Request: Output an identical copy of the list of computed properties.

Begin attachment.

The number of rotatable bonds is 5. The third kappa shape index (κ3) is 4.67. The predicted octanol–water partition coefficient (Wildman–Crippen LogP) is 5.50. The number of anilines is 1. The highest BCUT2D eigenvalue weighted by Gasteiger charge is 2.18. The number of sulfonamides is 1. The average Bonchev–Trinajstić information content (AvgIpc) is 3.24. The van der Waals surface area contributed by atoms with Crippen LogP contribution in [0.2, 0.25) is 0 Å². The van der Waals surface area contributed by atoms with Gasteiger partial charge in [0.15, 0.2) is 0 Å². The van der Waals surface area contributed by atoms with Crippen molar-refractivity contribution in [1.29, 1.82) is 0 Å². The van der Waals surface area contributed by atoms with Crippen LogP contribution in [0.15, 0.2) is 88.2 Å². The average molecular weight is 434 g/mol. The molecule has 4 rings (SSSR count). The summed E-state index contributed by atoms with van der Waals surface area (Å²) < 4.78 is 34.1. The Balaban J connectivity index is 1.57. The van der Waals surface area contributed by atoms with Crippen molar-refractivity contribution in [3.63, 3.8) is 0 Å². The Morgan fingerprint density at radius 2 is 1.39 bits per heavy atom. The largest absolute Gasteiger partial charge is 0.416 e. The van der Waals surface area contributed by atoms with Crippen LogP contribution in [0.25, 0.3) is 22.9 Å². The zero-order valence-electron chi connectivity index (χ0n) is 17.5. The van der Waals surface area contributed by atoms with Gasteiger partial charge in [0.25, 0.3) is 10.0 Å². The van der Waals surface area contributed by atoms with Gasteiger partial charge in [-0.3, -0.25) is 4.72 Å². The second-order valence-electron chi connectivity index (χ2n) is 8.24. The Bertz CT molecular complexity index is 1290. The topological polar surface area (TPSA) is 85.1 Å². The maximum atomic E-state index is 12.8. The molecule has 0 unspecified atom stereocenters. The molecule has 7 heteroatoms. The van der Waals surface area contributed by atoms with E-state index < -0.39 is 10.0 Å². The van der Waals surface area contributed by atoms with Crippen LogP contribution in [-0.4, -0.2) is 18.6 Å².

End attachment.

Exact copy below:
The number of rotatable bonds is 5. The third kappa shape index (κ3) is 4.67. The predicted octanol–water partition coefficient (Wildman–Crippen LogP) is 5.50. The number of anilines is 1. The highest BCUT2D eigenvalue weighted by Gasteiger charge is 2.18. The number of sulfonamides is 1. The average Bonchev–Trinajstić information content (AvgIpc) is 3.24. The van der Waals surface area contributed by atoms with Crippen LogP contribution in [0.2, 0.25) is 0 Å². The van der Waals surface area contributed by atoms with Gasteiger partial charge in [0.15, 0.2) is 0 Å². The van der Waals surface area contributed by atoms with Crippen molar-refractivity contribution in [1.29, 1.82) is 0 Å². The van der Waals surface area contributed by atoms with Crippen LogP contribution in [0.15, 0.2) is 88.2 Å². The average molecular weight is 434 g/mol. The molecule has 4 rings (SSSR count). The summed E-state index contributed by atoms with van der Waals surface area (Å²) < 4.78 is 34.1. The Balaban J connectivity index is 1.57. The van der Waals surface area contributed by atoms with Crippen molar-refractivity contribution in [3.63, 3.8) is 0 Å². The Morgan fingerprint density at radius 2 is 1.39 bits per heavy atom. The largest absolute Gasteiger partial charge is 0.416 e. The van der Waals surface area contributed by atoms with Crippen LogP contribution in [0.25, 0.3) is 22.9 Å². The zero-order valence-electron chi connectivity index (χ0n) is 17.5. The van der Waals surface area contributed by atoms with Gasteiger partial charge in [0.25, 0.3) is 10.0 Å². The van der Waals surface area contributed by atoms with Gasteiger partial charge in [-0.3, -0.25) is 4.72 Å². The second-order valence-electron chi connectivity index (χ2n) is 8.24. The Bertz CT molecular complexity index is 1290. The topological polar surface area (TPSA) is 85.1 Å². The maximum atomic E-state index is 12.8. The molecule has 0 unspecified atom stereocenters. The molecule has 7 heteroatoms. The van der Waals surface area contributed by atoms with E-state index < -0.39 is 10.0 Å². The van der Waals surface area contributed by atoms with Crippen LogP contribution in [-0.4, -0.2) is 18.6 Å².